Yesterday, Take-Two Interactive released their financial report for the fiscal year 2012. It revealed a 27.36% decrease in net revenue dropping from the $1,136.876 million reported last year to $825.823 million this year. This drop ultimately led to a net loss of $108.816 million, as opposed to the profit of $48.458 million the company managed to pull in last year. Diluted loss per share was 79₵ for GAAP loss and 60₵ for non-GAAP loss.
Take-Two is projecting a net revenue of between $1.75 -$1.85 billion for the upcoming fiscal year, over double the current year’s revenue. Likewise, they expect non-GAAP earnings per share to increase to between $2 and $2.25.
Take-Two noted that digital delivery was attributed with an increased percentage of their total net revenue: 13%, up from the 9% it accounted for last year. In addition, their high projected earnings is a direct result of their strong lineup for upcoming year, including Max Payne 3 (PC) and various DLCs, Borderlands 2, XCOM, NBA 2k13, and BioShock Infinite. They also noted that Max Payne 3’s console release has already sold 3 million copies during its initial launch.
Strauss Zelnick, Chairman and CEO, had the following to say in regards to the results of the past year and their take on the upcoming one:
Fiscal 2012 was a year of creative, operational and strategic achievement by our Company. We delivered groundbreaking titles, including L.A. Noire and NBA 2K12, which set new standards for excellence; grew our revenue from digitally delivered content and mobile offerings; made substantial progress on our online gaming initiatives; and bolstered our already strong liquidity through a convertible notes offering. While our financial results were disappointing, the decisions we made position Take-Two for growth and profitability both this year and over the long-term.
Fiscal 2013 kicked off with the successful launch of Max Payne 3, which received outstanding reviews and promises to be another hit for Rockstar Games. We have a fantastic lineup of upcoming releases for the balance of the year and the strongest development pipeline in the Company’s history.
Max Payne 3’s PC port is set to be released on June 1, and Borderlands 2 is slated for release on September 18, XCOM: Enemy Unknown on October 9, and BioShock Infinite on February 26 of next year.
Analysis: I had a discussion with our Editor-in-Chief, Christopher Bowen, about Take-Two’s perspective, as well as the role of investors and the stock market in the video game industry. One thing mentioned was that Take-Two seems more concerned with whether or not their releases are good than if they make a boatload of cash immediately. Chris said he found this “refreshing” and I strongly agree with him here. As we’ve seen with larger publishers pushing AAA titles, many of the big players in the industry are only concerned with profit. If it doesn’t immediately sell millions, they don’t want it. In Activision’s case, this is finely ingrained in every single one of their contracts with developers. While this can end up being very, very lucrative for development studios, it also stifles creativity. It’s nice to see a developer (and a publisher!) that really puts some thought and effort into creating entertaining software titles, regardless of whether or not they make an immediate profit.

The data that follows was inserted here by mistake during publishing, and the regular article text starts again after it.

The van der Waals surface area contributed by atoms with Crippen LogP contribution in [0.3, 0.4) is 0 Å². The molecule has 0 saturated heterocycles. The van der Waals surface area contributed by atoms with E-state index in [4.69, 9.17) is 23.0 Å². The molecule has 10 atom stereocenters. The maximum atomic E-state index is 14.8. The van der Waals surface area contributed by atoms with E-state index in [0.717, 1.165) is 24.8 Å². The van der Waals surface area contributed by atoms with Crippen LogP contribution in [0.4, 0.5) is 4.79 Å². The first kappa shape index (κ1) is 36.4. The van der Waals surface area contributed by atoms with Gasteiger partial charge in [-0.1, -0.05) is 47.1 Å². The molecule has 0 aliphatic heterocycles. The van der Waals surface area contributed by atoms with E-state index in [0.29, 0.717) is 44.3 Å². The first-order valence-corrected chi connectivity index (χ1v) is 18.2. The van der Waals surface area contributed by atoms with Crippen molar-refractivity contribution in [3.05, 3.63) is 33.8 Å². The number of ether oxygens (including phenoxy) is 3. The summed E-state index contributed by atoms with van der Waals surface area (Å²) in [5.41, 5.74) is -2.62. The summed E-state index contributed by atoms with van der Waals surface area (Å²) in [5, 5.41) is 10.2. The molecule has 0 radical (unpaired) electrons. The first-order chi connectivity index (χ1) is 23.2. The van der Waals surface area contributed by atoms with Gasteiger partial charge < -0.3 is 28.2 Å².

The problem with this is that shareholders don’t like it. They would rather you shit out a no-brainer casual game that contains mechanics to make people spend money than see you develop good, thought-provoking games that take a little while to pull a large profit. It leads to great people being forced out of their companies. Investors are a great way to generate the revenue needed to make AAA titles, but once a company is opened up to the public, the developer no longer has 100% say in everything.
With most products, it’s relatively easy to put out a better product to gain a better profit. The idea behind mass-production is that all you need to do is minimize costs and improve quality to pull a profit. But this strict metric doesn’t quite apply for entertainment, especially video games. Quality in video games is purely subjective: what I like in a game may not be what you like. Chris put it this way:
So you try to put mass-production principles on things of that nature because hey, steady solid growth is the answer. But that doesn’t work with video games. It does to an extent, but you never hear someone bitching that they make the same mop every year. You do about video games (see: Madden).
So eventually, as we see with declining sales of COD games, you see diminishing returns, and people start to get antsy. You can stave that off by doubling down on marketing and the like, but it eventually becomes worse.
Ultimately, the subjective nature of entertainment leads to shareholders pushing for games that cater to larger markets, leaving niche markets out to dry. If a company gradually begins to show a decline in profits, the market jumps ship and screws over the company, the personal investors, and the consumer. This is bad for everyone involved except for those that are only in it for the money. Coincidentally, that’s also who the market is designed for.
Take-Two didn’t pull a profit this year. That’s a fact. But I actually agree with their CEO: Their decisions last year have indeed placed them in a position to pull large profits in the coming year. Max Payne 3 appears to be doing well, and Borderlands and BioShock Infinite are guaranteed to sell well based on their predecessors’ successes alone. We also can’t forget XCOM: Enemy Unknown, a throwback title which likely will do well. While doubling their revenue might seem ludicrous, I really do think it might be possible with this lineup.